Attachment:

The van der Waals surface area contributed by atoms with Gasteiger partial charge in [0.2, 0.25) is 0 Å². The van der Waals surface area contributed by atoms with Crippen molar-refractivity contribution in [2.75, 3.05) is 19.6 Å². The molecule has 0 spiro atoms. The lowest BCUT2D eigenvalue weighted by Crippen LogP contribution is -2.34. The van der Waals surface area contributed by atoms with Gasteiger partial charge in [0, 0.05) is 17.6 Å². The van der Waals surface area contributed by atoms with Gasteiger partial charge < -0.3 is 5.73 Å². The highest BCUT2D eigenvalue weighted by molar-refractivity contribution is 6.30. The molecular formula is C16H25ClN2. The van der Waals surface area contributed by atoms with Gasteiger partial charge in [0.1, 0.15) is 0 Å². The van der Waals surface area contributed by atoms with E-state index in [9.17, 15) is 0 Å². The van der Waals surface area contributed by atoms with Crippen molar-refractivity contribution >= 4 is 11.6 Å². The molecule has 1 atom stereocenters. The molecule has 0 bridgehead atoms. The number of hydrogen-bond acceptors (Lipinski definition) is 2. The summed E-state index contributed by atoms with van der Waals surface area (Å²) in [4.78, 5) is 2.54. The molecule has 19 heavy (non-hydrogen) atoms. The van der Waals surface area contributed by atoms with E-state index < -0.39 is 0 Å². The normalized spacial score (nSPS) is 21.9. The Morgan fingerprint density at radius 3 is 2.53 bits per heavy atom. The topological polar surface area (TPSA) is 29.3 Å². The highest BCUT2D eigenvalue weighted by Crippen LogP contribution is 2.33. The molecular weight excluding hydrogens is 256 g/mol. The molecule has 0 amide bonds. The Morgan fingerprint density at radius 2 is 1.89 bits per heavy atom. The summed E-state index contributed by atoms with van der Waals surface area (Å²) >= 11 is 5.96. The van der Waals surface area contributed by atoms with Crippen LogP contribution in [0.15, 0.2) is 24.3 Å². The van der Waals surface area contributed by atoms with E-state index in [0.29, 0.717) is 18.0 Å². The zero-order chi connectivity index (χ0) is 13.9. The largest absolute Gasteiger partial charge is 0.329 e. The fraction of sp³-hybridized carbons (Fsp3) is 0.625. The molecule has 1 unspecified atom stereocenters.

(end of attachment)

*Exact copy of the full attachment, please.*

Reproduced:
The van der Waals surface area contributed by atoms with Gasteiger partial charge in [0.2, 0.25) is 0 Å². The van der Waals surface area contributed by atoms with Crippen molar-refractivity contribution in [2.75, 3.05) is 19.6 Å². The molecule has 0 spiro atoms. The lowest BCUT2D eigenvalue weighted by Crippen LogP contribution is -2.34. The van der Waals surface area contributed by atoms with Gasteiger partial charge in [0, 0.05) is 17.6 Å². The van der Waals surface area contributed by atoms with Gasteiger partial charge < -0.3 is 5.73 Å². The highest BCUT2D eigenvalue weighted by molar-refractivity contribution is 6.30. The molecular formula is C16H25ClN2. The van der Waals surface area contributed by atoms with Gasteiger partial charge in [0.1, 0.15) is 0 Å². The van der Waals surface area contributed by atoms with E-state index in [9.17, 15) is 0 Å². The van der Waals surface area contributed by atoms with Crippen molar-refractivity contribution >= 4 is 11.6 Å². The molecule has 1 atom stereocenters. The molecule has 0 bridgehead atoms. The number of hydrogen-bond acceptors (Lipinski definition) is 2. The summed E-state index contributed by atoms with van der Waals surface area (Å²) in [4.78, 5) is 2.54. The molecule has 19 heavy (non-hydrogen) atoms. The van der Waals surface area contributed by atoms with E-state index < -0.39 is 0 Å². The normalized spacial score (nSPS) is 21.9. The Morgan fingerprint density at radius 3 is 2.53 bits per heavy atom. The topological polar surface area (TPSA) is 29.3 Å². The highest BCUT2D eigenvalue weighted by Crippen LogP contribution is 2.33. The molecular weight excluding hydrogens is 256 g/mol. The molecule has 0 amide bonds. The Morgan fingerprint density at radius 2 is 1.89 bits per heavy atom. The summed E-state index contributed by atoms with van der Waals surface area (Å²) >= 11 is 5.96. The van der Waals surface area contributed by atoms with Crippen LogP contribution in [0.15, 0.2) is 24.3 Å². The van der Waals surface area contributed by atoms with E-state index in [0.29, 0.717) is 18.0 Å². The zero-order chi connectivity index (χ0) is 13.9. The largest absolute Gasteiger partial charge is 0.329 e. The fraction of sp³-hybridized carbons (Fsp3) is 0.625. The molecule has 1 unspecified atom stereocenters.